Wednesday, January 4, 2012

The Best and What's Next

Top story in 2011: Without a doubt, this is the final report of the HB 10-1412 state advisory committee to write charter school and charter school authorizer standards. The final report, which came out during the summer, will drive State Board rules and legislation. For the first time in our state, authorizers will have a clear definition of what monitoring and oversight is appropriate and what it means to be a "fair" authorizer. The report also recommends several changes to the Charter Schools Act, including an update to charter school application components that haven't been changed since they were first adopted when the law passed in 1993, except to eliminate the "Statement of Need" section early on. The model standard application has a more comprehensive list of components, for example including management companies. This results in a better evaluation of charter school applications and mitigates the "gotcha" several applicants have felt when they were asked to provide additional information after the application was submitted.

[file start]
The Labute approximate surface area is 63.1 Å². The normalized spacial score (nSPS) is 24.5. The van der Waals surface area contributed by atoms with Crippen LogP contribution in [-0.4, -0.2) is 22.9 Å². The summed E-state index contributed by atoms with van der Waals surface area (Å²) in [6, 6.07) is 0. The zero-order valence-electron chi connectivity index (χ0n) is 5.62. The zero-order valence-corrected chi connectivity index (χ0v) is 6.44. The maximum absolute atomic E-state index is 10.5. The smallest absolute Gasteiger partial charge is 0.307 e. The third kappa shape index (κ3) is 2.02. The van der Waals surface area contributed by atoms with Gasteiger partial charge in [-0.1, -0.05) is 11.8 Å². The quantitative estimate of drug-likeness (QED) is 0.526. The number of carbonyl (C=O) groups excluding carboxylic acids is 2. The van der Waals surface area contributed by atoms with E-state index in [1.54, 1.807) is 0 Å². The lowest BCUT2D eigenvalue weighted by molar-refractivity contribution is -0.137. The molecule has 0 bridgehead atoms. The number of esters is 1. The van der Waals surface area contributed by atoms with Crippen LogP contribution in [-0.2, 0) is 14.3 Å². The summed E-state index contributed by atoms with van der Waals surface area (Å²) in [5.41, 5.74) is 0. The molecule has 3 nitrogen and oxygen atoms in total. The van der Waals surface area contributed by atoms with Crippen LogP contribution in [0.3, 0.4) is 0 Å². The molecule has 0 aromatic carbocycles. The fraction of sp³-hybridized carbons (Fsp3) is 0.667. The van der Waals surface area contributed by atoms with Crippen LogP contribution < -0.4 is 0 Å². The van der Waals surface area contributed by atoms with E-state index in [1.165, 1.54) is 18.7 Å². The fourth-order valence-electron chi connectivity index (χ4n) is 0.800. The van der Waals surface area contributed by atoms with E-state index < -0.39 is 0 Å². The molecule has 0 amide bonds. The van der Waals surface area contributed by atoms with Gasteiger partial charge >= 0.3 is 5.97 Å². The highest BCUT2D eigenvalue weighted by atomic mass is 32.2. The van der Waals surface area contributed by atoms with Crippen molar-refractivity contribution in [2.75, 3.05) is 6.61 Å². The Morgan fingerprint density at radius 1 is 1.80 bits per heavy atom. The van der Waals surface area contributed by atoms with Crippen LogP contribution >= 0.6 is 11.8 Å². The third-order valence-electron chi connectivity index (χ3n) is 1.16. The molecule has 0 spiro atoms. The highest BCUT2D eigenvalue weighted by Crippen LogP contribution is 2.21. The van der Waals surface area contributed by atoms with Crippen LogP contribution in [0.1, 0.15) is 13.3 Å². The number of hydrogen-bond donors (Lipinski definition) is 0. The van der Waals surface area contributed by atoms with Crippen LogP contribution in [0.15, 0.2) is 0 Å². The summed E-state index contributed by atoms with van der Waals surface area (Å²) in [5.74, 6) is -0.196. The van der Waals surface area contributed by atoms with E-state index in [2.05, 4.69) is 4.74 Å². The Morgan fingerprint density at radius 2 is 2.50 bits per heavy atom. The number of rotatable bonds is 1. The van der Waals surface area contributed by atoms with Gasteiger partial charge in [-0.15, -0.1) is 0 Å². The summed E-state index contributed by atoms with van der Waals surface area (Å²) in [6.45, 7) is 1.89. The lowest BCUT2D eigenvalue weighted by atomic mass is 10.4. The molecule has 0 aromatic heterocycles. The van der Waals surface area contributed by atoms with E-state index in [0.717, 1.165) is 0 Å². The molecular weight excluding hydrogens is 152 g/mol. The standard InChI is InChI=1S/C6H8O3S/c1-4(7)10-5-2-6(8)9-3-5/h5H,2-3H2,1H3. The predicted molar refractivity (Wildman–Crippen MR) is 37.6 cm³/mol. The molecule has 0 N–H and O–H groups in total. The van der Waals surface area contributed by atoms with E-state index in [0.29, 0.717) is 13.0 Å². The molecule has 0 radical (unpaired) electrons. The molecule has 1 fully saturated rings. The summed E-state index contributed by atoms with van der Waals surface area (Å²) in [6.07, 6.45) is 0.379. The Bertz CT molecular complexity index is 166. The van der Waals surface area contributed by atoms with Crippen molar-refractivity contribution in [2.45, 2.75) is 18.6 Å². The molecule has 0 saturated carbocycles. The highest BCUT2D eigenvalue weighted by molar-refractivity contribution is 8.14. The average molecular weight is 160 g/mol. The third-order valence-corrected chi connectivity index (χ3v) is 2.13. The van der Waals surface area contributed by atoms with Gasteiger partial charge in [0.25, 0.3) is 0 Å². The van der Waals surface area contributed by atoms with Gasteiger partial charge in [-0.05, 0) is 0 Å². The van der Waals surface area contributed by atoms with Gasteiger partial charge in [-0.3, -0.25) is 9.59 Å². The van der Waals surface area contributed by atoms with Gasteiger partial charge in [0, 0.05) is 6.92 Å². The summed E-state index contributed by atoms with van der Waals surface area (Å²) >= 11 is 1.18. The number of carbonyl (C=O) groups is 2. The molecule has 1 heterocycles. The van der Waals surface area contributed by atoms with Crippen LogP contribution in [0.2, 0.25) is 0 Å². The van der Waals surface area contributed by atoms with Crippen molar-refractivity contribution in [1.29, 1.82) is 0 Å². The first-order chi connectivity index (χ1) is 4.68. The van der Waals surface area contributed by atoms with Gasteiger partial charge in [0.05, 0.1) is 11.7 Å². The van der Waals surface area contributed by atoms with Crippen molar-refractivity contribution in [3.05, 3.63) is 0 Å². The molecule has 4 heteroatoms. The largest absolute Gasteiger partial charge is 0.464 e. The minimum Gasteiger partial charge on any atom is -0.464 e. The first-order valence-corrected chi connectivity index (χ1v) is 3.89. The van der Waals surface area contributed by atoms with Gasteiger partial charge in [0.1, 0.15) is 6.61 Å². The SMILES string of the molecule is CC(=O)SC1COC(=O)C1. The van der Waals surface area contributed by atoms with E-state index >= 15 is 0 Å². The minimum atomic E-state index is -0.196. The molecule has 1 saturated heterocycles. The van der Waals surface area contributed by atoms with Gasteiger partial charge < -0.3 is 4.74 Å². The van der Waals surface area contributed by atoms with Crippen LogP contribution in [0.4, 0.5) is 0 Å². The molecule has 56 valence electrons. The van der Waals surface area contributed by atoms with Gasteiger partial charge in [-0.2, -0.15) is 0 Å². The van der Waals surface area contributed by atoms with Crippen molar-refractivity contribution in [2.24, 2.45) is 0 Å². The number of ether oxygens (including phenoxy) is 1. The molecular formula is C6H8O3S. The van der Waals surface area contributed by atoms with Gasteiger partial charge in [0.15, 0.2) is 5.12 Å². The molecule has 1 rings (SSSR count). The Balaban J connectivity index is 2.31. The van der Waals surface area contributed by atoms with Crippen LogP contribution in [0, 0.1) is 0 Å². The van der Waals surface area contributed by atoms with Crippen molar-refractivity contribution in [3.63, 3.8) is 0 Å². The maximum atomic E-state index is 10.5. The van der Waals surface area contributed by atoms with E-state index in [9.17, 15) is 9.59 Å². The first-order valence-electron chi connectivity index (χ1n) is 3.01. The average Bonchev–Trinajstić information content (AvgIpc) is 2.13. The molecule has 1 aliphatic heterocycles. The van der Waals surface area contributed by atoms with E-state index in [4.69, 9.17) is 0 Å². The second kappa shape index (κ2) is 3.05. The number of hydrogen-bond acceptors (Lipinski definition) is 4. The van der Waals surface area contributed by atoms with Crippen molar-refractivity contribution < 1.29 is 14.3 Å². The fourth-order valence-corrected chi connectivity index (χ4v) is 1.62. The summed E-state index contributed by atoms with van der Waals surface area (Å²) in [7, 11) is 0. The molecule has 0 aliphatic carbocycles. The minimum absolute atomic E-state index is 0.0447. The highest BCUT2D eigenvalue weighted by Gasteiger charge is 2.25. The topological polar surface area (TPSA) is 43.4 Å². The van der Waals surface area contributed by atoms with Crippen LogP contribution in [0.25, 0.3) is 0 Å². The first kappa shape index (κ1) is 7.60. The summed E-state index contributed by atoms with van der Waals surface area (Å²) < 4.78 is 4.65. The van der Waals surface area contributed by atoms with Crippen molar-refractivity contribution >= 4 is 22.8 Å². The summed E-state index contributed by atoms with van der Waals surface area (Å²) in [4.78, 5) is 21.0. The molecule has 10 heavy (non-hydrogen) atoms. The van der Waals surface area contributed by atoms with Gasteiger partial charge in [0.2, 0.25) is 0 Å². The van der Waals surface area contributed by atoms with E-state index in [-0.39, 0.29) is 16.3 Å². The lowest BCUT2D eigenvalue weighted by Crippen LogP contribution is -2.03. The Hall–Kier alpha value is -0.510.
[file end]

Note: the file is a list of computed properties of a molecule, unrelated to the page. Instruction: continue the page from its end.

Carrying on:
Best blog post: For this category, I'm going with my personal favorite since I wrote about something I'm passionate about: regulation creep. This is the gradual, step-by-step, return to the same overly-regulated public schools the charter school movement grew out of. I wrote about this in two posts, so I'm actually including both the first and second posts as my "best."

Predictions for 2012: First, I predict we're going to see a significant decline in the number of new charter schools getting approved for the next few years. Primarily, I think this will occur because of resistance to charter schools, but even more so because districts haven't figured out how to use charter schools to their advantage in offering a variety of choice options to parents.

I also predict we're going to see more charter school closures than in recent years because small charter schools that haven't prepared financially won't be able to make their budgets work any longer and have to face closure. The financial situation is tight for everyone in public education, but small charter schools have less to work with and so feel restrictions to an even greater level.

No comments:

Post a Comment